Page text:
Writing and reading table by Martin Carlin, c. 1784, detail of the porcelain plaques on it
There appears to have been no limit to the appetite for Sèvres porcelain in France in the second half of the eighteenth century and pieces of furniture mounted with porcelain plaques were incredibly highly-prized. They combined the artistic and manufacturing skills of the Sèvres manufactory with the finest cabinet-making and gilt-bronze chasing techniques that only a very few craftsmen were capable of achieving.
The plaques were made and sold by Sèvres to Daguerre in 1783; they were intended as a set to be mounted on furniture, and are decorated by some of the top artists working at the royal porcelain manufactory. The flowers were probably painted by Edmé-François Bouilliat, a specialist in this genre; each plaque shows in finest naturalistic detail a posy of flowers in a basket or vase, sometimes with a raindrop or a snail perched on a leaf and all delicately bordered with stylized harebells and cornflowers. The gilding was executed by Henry-François Vincent, a gilder of great talent who amongst other pieces worked on dinner services for Catherine the Great and Louis XVI. The overall effect is a piece of dazzling freshness, of bright and vibrant colours, an effect which would have been further enhanced by the original pink tone of the tulipwood veneer and the gold of the mounts.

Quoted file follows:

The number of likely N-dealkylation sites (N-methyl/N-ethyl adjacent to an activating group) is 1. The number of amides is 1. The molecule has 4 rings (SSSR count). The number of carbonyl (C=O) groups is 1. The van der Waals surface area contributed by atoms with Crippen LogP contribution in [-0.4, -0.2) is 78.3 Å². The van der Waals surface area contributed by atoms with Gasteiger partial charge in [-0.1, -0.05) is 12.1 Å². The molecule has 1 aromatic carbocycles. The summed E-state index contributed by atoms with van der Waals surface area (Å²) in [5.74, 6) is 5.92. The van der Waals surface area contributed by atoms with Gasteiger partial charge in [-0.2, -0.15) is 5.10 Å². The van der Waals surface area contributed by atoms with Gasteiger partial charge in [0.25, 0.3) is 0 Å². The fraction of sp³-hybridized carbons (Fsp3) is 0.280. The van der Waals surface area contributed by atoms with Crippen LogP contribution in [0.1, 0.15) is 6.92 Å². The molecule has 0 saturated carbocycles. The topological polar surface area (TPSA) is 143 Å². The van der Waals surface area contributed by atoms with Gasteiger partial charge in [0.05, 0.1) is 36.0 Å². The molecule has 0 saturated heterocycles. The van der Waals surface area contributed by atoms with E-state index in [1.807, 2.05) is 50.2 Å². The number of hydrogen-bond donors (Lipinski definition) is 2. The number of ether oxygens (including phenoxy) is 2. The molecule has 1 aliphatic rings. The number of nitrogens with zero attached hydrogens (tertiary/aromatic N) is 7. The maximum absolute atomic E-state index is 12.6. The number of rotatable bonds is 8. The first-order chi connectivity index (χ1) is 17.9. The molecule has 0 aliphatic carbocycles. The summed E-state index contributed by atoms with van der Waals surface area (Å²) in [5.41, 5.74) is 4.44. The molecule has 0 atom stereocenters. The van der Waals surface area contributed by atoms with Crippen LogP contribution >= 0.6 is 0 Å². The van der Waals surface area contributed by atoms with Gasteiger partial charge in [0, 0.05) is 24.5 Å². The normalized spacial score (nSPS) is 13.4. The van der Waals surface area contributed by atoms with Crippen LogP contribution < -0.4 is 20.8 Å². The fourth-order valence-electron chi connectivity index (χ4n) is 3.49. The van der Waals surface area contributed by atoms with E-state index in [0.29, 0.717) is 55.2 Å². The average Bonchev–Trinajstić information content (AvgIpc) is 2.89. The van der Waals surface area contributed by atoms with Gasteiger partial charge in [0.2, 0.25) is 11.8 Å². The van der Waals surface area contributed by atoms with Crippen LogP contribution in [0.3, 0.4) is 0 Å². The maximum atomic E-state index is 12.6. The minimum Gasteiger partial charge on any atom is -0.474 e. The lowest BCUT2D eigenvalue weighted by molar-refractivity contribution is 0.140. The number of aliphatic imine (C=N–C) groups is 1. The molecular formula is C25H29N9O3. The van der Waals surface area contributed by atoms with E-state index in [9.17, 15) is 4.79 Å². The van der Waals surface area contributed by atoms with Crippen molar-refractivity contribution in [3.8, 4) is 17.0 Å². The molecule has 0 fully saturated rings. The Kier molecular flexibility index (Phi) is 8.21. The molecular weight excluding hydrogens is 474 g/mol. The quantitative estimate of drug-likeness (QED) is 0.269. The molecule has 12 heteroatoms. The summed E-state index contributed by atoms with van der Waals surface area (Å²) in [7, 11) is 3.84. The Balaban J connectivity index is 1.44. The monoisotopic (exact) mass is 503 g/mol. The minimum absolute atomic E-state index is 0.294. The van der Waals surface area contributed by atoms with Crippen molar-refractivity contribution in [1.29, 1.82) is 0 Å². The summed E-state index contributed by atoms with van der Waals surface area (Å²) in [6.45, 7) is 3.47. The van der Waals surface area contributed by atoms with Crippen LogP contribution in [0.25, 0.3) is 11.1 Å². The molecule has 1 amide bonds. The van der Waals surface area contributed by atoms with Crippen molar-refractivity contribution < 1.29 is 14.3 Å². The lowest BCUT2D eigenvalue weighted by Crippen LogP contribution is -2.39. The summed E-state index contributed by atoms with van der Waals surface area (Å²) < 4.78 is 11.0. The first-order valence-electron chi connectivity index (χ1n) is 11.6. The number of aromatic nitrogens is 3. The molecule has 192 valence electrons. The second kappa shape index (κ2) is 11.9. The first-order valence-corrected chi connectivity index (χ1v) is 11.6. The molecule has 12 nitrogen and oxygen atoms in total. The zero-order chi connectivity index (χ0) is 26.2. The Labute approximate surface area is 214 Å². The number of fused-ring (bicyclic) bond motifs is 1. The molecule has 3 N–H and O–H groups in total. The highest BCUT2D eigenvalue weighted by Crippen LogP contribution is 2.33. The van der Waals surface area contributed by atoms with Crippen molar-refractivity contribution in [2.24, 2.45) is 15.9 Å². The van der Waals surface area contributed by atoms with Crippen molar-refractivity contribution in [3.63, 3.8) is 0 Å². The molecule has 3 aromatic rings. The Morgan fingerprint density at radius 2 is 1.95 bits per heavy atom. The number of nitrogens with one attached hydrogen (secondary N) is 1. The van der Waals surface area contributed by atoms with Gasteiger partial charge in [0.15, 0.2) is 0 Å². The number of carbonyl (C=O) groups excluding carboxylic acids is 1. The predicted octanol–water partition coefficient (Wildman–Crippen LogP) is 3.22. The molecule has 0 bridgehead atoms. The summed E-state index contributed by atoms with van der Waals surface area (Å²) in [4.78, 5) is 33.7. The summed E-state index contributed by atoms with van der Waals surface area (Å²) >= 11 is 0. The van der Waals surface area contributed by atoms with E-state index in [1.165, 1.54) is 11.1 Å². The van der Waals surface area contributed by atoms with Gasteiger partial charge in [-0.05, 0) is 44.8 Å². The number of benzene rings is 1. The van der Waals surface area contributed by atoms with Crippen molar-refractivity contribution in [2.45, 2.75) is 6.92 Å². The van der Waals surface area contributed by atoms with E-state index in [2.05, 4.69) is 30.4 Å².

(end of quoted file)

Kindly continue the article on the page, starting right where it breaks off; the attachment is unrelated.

Several Carlin tables like this were produced, one of which was owned by Marie Antoinette. She was so passionate about hers that she consigned it to a dealer for safe-keeping in October 1789, when the mob was clamouring at the doors of Versailles. — at The Wallace Collection.